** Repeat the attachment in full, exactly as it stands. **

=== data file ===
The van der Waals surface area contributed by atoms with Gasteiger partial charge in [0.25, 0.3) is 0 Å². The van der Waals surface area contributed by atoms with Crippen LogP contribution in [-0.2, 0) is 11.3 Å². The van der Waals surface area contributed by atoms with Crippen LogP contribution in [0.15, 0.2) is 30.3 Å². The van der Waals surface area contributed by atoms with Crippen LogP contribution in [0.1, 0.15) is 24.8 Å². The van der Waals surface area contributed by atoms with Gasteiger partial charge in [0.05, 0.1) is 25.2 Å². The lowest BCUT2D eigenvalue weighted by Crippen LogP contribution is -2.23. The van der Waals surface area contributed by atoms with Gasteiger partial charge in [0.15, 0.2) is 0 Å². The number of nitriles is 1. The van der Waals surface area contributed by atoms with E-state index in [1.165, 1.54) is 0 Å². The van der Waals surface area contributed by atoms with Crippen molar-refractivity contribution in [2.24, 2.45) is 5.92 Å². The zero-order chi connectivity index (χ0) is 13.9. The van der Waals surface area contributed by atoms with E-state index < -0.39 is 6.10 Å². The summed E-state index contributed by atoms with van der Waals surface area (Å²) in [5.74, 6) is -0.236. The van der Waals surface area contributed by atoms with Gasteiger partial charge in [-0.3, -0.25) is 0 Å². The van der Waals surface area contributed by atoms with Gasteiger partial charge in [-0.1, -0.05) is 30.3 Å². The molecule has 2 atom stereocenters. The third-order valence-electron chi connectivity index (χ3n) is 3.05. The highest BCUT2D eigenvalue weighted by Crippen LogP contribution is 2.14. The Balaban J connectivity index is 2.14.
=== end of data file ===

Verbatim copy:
The van der Waals surface area contributed by atoms with Gasteiger partial charge in [0.25, 0.3) is 0 Å². The van der Waals surface area contributed by atoms with Crippen LogP contribution in [-0.2, 0) is 11.3 Å². The van der Waals surface area contributed by atoms with Crippen LogP contribution in [0.15, 0.2) is 30.3 Å². The van der Waals surface area contributed by atoms with Crippen LogP contribution in [0.1, 0.15) is 24.8 Å². The van der Waals surface area contributed by atoms with Gasteiger partial charge in [0.05, 0.1) is 25.2 Å². The lowest BCUT2D eigenvalue weighted by Crippen LogP contribution is -2.23. The van der Waals surface area contributed by atoms with Gasteiger partial charge in [0.15, 0.2) is 0 Å². The number of nitriles is 1. The van der Waals surface area contributed by atoms with E-state index in [1.165, 1.54) is 0 Å². The van der Waals surface area contributed by atoms with Crippen molar-refractivity contribution in [2.24, 2.45) is 5.92 Å². The zero-order chi connectivity index (χ0) is 13.9. The van der Waals surface area contributed by atoms with E-state index < -0.39 is 6.10 Å². The summed E-state index contributed by atoms with van der Waals surface area (Å²) in [5.74, 6) is -0.236. The van der Waals surface area contributed by atoms with Gasteiger partial charge in [-0.3, -0.25) is 0 Å². The van der Waals surface area contributed by atoms with Gasteiger partial charge in [-0.1, -0.05) is 30.3 Å². The molecule has 2 atom stereocenters. The third-order valence-electron chi connectivity index (χ3n) is 3.05. The highest BCUT2D eigenvalue weighted by Crippen LogP contribution is 2.14. The Balaban J connectivity index is 2.14.